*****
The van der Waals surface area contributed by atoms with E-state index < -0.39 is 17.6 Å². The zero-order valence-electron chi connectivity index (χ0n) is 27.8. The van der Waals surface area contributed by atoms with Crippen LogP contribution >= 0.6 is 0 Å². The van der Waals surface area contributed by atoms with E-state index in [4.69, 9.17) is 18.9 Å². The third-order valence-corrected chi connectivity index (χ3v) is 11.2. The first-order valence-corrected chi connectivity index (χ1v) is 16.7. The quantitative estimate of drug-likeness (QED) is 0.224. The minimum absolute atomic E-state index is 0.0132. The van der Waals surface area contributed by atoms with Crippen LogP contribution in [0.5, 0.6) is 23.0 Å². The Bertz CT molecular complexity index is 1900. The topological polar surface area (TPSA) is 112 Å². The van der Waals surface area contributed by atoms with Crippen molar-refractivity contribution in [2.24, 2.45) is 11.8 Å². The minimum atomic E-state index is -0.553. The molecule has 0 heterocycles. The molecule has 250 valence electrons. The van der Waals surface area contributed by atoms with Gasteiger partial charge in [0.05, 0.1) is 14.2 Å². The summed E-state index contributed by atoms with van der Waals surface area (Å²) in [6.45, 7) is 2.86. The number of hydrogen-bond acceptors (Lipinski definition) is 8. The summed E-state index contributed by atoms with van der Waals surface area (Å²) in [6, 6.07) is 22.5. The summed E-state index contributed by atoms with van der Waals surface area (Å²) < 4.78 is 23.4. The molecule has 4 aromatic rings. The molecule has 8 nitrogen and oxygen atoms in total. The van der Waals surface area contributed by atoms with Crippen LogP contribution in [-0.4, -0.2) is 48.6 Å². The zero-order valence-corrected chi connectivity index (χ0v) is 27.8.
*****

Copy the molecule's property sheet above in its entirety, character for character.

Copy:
The van der Waals surface area contributed by atoms with E-state index < -0.39 is 17.6 Å². The zero-order valence-electron chi connectivity index (χ0n) is 27.8. The van der Waals surface area contributed by atoms with Crippen LogP contribution >= 0.6 is 0 Å². The van der Waals surface area contributed by atoms with E-state index in [4.69, 9.17) is 18.9 Å². The third-order valence-corrected chi connectivity index (χ3v) is 11.2. The first-order valence-corrected chi connectivity index (χ1v) is 16.7. The quantitative estimate of drug-likeness (QED) is 0.224. The minimum absolute atomic E-state index is 0.0132. The van der Waals surface area contributed by atoms with Crippen LogP contribution in [0.5, 0.6) is 23.0 Å². The Bertz CT molecular complexity index is 1900. The topological polar surface area (TPSA) is 112 Å². The van der Waals surface area contributed by atoms with Crippen molar-refractivity contribution in [2.24, 2.45) is 11.8 Å². The minimum atomic E-state index is -0.553. The molecule has 0 heterocycles. The molecule has 250 valence electrons. The van der Waals surface area contributed by atoms with Gasteiger partial charge in [0.05, 0.1) is 14.2 Å². The summed E-state index contributed by atoms with van der Waals surface area (Å²) in [6.45, 7) is 2.86. The number of hydrogen-bond acceptors (Lipinski definition) is 8. The summed E-state index contributed by atoms with van der Waals surface area (Å²) in [6, 6.07) is 22.5. The summed E-state index contributed by atoms with van der Waals surface area (Å²) < 4.78 is 23.4. The molecule has 4 aromatic rings. The molecule has 8 nitrogen and oxygen atoms in total. The van der Waals surface area contributed by atoms with Crippen LogP contribution in [-0.4, -0.2) is 48.6 Å². The zero-order valence-corrected chi connectivity index (χ0v) is 27.8.